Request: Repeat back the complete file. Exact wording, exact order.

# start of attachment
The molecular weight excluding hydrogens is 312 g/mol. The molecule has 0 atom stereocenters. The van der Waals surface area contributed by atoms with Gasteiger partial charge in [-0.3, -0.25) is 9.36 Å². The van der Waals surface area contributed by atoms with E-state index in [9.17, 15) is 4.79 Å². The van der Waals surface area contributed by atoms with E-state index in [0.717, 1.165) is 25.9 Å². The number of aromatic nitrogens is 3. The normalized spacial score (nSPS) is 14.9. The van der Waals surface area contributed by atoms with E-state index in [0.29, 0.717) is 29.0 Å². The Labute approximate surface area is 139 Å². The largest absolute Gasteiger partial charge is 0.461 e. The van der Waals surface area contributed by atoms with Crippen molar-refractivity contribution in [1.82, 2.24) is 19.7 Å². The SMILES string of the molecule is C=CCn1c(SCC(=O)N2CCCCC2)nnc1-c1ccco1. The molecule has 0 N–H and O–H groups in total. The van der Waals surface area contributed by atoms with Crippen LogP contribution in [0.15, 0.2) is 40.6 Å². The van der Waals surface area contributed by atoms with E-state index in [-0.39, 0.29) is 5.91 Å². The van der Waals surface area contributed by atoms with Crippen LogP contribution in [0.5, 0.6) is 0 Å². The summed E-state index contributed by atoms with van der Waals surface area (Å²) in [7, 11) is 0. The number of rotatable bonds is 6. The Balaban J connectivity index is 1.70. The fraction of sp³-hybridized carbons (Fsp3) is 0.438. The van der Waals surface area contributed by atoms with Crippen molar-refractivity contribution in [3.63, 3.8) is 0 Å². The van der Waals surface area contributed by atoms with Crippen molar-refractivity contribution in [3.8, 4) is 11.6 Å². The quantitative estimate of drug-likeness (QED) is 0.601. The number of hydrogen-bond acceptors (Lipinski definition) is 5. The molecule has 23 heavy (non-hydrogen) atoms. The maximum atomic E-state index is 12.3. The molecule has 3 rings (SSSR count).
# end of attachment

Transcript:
The molecular weight excluding hydrogens is 312 g/mol. The molecule has 0 atom stereocenters. The van der Waals surface area contributed by atoms with Gasteiger partial charge in [-0.3, -0.25) is 9.36 Å². The van der Waals surface area contributed by atoms with E-state index in [9.17, 15) is 4.79 Å². The van der Waals surface area contributed by atoms with E-state index in [0.717, 1.165) is 25.9 Å². The number of aromatic nitrogens is 3. The normalized spacial score (nSPS) is 14.9. The van der Waals surface area contributed by atoms with E-state index in [0.29, 0.717) is 29.0 Å². The Labute approximate surface area is 139 Å². The largest absolute Gasteiger partial charge is 0.461 e. The van der Waals surface area contributed by atoms with Crippen molar-refractivity contribution in [1.82, 2.24) is 19.7 Å². The SMILES string of the molecule is C=CCn1c(SCC(=O)N2CCCCC2)nnc1-c1ccco1. The molecule has 0 N–H and O–H groups in total. The van der Waals surface area contributed by atoms with Crippen LogP contribution in [0.15, 0.2) is 40.6 Å². The van der Waals surface area contributed by atoms with E-state index in [-0.39, 0.29) is 5.91 Å². The van der Waals surface area contributed by atoms with Crippen LogP contribution in [0.5, 0.6) is 0 Å². The summed E-state index contributed by atoms with van der Waals surface area (Å²) in [7, 11) is 0. The number of rotatable bonds is 6. The Balaban J connectivity index is 1.70. The fraction of sp³-hybridized carbons (Fsp3) is 0.438. The van der Waals surface area contributed by atoms with Crippen molar-refractivity contribution in [3.63, 3.8) is 0 Å². The van der Waals surface area contributed by atoms with Crippen molar-refractivity contribution in [3.8, 4) is 11.6 Å². The quantitative estimate of drug-likeness (QED) is 0.601. The number of hydrogen-bond acceptors (Lipinski definition) is 5. The molecule has 23 heavy (non-hydrogen) atoms. The maximum atomic E-state index is 12.3. The molecule has 3 rings (SSSR count).